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In Conversation

Lynn Hershman Leeson with Monika Fabijanska

Lynn Hershman Leeson: Twisted at the New Museum is the first museum solo exhibition in New York of one of the most important American new media and feminist artists.

In Conversation

Dave McKenzie with Maddie Klett

Disturbing the View at the Whitney is an ongoing performance throughout the summer by New York-based artist Dave McKenzie. McKenzie activates the museum’s many floor-to-ceiling windows by using window-washing instruments to repeatedly, and rhythmically, apply a chalky substance. This action indeed disturbs the view to the museum’s many stunning vistas overlooking Lower Manhattan.

In Conversation

Giuseppe Penone with Francesca Pietropaolo and Alexis Dahan

On the occasion of the exhibit Giuseppe Penone at Marian Goodman Gallery in New York, which ran from March 9 to April 17, 2021, Rail Editor-at-Large Francesca Pietropaolo and contributor Alexis Dahan held a conversation with Giuseppe Penone, discussing touch, color, the book as physical object, sculpture, poetry, animism, Man’s relationship to Nature, and much more.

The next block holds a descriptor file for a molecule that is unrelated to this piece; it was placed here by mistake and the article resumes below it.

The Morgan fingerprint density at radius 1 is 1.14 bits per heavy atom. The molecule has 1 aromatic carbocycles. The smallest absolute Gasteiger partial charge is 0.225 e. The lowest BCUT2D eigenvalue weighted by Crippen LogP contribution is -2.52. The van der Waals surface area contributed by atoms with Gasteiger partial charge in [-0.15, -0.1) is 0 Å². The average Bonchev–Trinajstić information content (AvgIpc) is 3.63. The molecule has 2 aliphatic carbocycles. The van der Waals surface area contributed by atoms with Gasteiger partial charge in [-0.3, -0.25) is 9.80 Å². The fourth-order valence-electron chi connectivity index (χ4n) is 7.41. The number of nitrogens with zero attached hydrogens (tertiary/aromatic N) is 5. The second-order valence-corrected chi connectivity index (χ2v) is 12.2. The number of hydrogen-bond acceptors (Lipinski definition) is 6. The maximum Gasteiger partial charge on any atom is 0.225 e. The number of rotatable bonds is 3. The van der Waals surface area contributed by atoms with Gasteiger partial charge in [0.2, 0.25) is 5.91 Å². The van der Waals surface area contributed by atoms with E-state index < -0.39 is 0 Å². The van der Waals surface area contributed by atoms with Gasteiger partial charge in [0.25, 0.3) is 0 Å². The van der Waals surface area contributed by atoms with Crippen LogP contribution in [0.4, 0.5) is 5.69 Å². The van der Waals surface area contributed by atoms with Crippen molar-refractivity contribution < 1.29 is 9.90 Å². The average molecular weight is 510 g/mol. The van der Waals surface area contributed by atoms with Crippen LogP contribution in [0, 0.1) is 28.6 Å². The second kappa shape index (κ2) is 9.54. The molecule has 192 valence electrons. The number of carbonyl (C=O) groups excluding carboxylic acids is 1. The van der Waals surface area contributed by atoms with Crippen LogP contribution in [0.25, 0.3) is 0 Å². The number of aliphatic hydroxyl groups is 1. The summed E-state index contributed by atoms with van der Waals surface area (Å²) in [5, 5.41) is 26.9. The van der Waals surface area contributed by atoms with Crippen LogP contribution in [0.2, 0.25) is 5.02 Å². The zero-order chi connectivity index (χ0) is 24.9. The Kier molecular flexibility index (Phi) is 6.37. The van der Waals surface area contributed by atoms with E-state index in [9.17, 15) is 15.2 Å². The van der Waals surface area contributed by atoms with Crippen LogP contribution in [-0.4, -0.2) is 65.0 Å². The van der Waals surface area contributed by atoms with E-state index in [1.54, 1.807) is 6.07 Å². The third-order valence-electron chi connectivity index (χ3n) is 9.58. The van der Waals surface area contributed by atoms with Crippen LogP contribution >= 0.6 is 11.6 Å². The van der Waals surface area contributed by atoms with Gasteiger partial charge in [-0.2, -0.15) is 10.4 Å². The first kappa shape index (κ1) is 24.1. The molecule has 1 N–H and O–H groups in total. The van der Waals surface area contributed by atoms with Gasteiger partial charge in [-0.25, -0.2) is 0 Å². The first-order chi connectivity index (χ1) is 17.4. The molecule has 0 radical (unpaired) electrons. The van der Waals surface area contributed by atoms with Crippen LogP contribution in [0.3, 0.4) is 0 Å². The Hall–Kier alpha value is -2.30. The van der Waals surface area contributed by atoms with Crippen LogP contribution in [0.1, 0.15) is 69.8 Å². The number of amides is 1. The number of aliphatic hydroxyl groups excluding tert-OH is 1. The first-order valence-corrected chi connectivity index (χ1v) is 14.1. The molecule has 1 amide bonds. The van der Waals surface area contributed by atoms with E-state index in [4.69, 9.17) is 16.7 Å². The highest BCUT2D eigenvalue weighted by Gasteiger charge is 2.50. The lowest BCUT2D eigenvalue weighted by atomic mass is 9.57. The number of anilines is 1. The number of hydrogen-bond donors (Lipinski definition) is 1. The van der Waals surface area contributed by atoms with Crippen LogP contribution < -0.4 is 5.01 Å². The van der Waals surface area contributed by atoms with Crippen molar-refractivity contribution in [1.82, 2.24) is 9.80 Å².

In Conversation

Lucy Raven with David Levi Strauss

“I think that there are tools in abstraction that feel relevant right now. That there can be room for a kind of individuated projection to happen over time in a collective space. To be in that space right now with others, to me feels grounding.”

In Conversation

John Sims with Kristin Prevallet

It’s 2021 and John Sims is ready for this moment. Sims has been making, remaking, unmaking, and deconstructing Confederate iconography since 2000; his work around re-imagined monuments, which included Time Sculpture NYC, has now evolved into Freedom Memorial at Gamble Plantation (2020), a reimagining of a former slave plantation in Ellenton, FL.

In Conversation

Arazel Thalez with Olivier Berggruen and Mebrak Tareke

Olivier Berggruen and Mebrak Tareke speak with Arazel Thalez about how they engage their audience with themes in the realms of the spiritual, the erotic, and the taboo—caught in the tension between the sacred and the profane—encouraging the viewers to “frollick in the shadows of subconscious, for all the darkness is alive.”


The Brooklyn Rail

JUL-AUG 2021

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